Homeless Young People Without Shelter From The City
MONDAY, MARCH 30, 2015

“We’re not seeing a new way of thinking about young people when it comes to homelessness from this administration,” Kimberly Forte, Supervising Attorney of the LGBT Advocacy Project, told the New York Times. “It’s incredibly disheartening.”

In 2013, The Legal Aid Society and Patterson, Belknap, Webb & Tyler LLP filed a federal class action lawsuit charging that the City is violating State law by not having enough beds in youth shelters, which can collectively house fewer than 500 people a night.




The New York Times
Housing Homeless Youth Poses Challenge for Mayor de Blasio
By MIREYA NAVARRO
MARCH 27, 2015

Lijuan Hartfield, 18, has been homeless for the past two months. He said shelters for youths always have a waiting list. Credit Damon Winter/The New York Times

Lijuan Hartfield often caught up on sleep on the subway, at friends’ apartments, sometimes at a 24-hour McDonald’s.

“Embarrassing,” he said. “And I have to buy something.”

Eighteen years old and until recently homeless, Mr. Hartfield said shelters for young people always had a waiting list, so he spent his days figuring out where he would spend his nights. Once, he said, he sought refuge in a drop-in center for homeless adult men with mental illnesses.

“I slept in a chair with other people sleeping in chairs,” he said. “Poverty will really take a toll on your mental health.”

During the mayoral campaign, Mayor Bill de Blasio said he would see to it that all homeless youths had beds. But after advocates for the homeless filed a federal lawsuit accusing the city of illegally denying young people shelter, just before he took office, the mayor has surprised them, they said, by fighting the case.

“It’s incredibly disheartening,” said Kimberly Forte, a supervising attorney with the Legal Aid Society, which filed the lawsuit in the waning days of Mayor Michael R. Bloomberg’s tenure in 2013. “We’re not seeing a new way of thinking about young people when it comes to homelessness from this administration.”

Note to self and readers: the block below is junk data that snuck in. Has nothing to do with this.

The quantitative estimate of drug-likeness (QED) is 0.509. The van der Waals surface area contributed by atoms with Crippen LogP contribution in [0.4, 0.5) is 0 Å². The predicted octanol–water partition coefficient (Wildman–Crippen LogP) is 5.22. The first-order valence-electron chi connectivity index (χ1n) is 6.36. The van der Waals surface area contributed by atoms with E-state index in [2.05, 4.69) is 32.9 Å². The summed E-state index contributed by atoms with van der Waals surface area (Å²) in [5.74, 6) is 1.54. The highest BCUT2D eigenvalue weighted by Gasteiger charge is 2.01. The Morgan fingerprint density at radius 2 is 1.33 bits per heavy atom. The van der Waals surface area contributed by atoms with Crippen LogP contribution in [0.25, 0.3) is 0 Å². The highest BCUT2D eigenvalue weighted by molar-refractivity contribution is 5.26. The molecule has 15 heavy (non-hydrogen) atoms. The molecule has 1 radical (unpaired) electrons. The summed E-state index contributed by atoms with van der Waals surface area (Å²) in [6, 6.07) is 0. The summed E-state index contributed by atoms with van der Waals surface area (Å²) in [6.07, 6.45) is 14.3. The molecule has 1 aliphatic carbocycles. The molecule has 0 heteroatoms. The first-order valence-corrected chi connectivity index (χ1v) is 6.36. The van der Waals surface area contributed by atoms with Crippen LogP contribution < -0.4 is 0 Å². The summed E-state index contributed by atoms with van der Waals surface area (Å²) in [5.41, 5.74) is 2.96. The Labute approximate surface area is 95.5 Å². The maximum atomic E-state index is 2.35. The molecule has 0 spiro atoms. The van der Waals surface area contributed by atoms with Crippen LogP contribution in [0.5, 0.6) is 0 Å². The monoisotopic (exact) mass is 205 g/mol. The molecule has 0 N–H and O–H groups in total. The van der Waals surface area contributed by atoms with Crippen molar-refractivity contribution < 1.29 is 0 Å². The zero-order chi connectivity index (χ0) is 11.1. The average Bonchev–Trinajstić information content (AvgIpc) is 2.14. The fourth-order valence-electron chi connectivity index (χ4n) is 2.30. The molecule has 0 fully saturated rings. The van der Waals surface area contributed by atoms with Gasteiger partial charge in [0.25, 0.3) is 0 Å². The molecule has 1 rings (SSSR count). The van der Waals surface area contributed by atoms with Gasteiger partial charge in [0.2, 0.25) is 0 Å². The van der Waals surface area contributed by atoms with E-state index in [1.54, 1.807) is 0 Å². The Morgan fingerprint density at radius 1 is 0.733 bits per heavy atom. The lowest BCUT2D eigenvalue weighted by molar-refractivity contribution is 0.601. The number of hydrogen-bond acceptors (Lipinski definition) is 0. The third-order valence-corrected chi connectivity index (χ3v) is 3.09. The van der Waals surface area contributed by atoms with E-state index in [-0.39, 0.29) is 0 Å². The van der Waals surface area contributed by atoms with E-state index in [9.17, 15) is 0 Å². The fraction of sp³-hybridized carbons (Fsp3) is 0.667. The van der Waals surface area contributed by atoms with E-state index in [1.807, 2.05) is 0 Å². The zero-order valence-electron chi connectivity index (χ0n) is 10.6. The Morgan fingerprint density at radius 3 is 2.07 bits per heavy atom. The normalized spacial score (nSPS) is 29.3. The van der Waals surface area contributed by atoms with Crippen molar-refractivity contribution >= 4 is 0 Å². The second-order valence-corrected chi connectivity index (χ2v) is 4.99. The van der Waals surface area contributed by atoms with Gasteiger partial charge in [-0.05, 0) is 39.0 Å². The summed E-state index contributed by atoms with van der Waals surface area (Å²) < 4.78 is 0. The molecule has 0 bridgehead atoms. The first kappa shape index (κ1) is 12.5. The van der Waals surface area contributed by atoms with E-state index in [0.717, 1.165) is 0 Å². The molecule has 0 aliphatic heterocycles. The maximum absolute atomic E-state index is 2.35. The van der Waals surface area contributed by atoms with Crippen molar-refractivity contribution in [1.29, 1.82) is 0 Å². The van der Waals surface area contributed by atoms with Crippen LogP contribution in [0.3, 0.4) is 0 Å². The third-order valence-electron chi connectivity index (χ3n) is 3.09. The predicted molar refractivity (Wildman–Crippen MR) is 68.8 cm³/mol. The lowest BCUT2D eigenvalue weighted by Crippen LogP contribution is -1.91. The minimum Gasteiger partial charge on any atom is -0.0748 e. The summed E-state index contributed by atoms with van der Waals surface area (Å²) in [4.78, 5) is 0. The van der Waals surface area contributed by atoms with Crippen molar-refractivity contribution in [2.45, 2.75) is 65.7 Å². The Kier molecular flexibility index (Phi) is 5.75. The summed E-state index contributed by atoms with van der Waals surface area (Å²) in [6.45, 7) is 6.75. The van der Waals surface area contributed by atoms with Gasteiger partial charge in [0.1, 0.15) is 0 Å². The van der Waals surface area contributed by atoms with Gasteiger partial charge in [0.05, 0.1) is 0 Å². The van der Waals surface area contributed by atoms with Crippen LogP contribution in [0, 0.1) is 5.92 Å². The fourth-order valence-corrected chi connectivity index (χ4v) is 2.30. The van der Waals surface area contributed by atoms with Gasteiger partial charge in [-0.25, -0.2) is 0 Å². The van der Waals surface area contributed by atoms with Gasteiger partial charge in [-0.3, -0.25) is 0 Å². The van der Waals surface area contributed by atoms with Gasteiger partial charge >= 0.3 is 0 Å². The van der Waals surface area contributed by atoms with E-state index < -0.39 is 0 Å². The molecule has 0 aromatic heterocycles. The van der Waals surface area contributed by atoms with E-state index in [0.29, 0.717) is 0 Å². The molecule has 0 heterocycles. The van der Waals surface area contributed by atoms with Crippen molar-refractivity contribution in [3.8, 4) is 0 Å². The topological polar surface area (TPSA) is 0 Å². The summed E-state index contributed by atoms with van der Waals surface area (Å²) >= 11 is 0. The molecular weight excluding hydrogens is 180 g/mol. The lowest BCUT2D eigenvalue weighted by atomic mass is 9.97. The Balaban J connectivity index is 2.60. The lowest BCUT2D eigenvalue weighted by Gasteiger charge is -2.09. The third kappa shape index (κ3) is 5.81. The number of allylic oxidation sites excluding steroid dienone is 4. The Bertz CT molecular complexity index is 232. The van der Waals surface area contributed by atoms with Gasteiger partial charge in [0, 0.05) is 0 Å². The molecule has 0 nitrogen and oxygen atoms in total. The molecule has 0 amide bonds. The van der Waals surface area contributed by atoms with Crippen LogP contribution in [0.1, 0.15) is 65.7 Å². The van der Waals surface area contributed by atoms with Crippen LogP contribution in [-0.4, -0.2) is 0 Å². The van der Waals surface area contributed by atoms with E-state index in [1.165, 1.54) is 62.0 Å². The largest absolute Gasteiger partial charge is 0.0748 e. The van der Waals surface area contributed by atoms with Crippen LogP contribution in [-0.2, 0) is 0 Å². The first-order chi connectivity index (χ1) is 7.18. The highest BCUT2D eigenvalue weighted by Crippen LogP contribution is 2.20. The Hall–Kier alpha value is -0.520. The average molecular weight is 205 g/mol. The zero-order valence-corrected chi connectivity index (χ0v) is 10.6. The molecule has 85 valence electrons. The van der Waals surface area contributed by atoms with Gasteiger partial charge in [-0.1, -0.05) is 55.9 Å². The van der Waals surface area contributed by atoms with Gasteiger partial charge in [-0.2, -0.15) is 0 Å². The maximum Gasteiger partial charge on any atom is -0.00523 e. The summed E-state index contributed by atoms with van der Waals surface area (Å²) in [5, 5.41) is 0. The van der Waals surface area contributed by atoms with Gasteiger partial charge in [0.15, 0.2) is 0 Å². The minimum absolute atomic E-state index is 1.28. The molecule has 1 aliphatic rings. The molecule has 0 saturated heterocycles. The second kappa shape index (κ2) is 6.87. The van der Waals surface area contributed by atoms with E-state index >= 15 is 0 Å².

As the city wrestles with an overall homeless population of more than 60,000, young people pose a challenge not just in terms of providing shelter for them, but also in providing the right kind of shelter to lure them off the streets. And the question of how old is old enough for an adult setting has emerged as the issue blocking a settlement.

The federal class action lawsuit alleges that the city is violating state law by not having enough beds in youth shelters, which can collectively house fewer than 500 people a night.

Administration officials said that the mayor is not backing off the promise that he, as well as his Democratic opponents, made at a candidates’ forum in March 2013. But the administration argues that those between the ages of 18 to 20, a large age group among homeless young people, are not entitled to a youth-specific shelter and have the option of the much wider network of shelters for adults.

The administration said the problem was not necessarily financial. One issue, both city officials and shelter operators noted, is that youth shelters don’t have the space to quickly expand. Another is that young people move in and out of the streets and are hard to count.

“The administration is really committed to providing as many beds as needed,” said Lilliam Barrios-Paoli, the deputy mayor for health and human services.

Placing 18 to 20 year-olds in adult shelters, which already house hundreds of people in that age group, most of them single parents, eases the city’s burden of coming up with more youth beds. But social workers who deal with this population say it is not the place for them.

Some have been rejected by their families because how they identify sexually; some are escaping violence or drug use at home. Many feel preyed upon in adult shelters and have special needs for services youth shelters provide, like counseling and family intervention to get them back to school, work or a safe home as quickly as possible.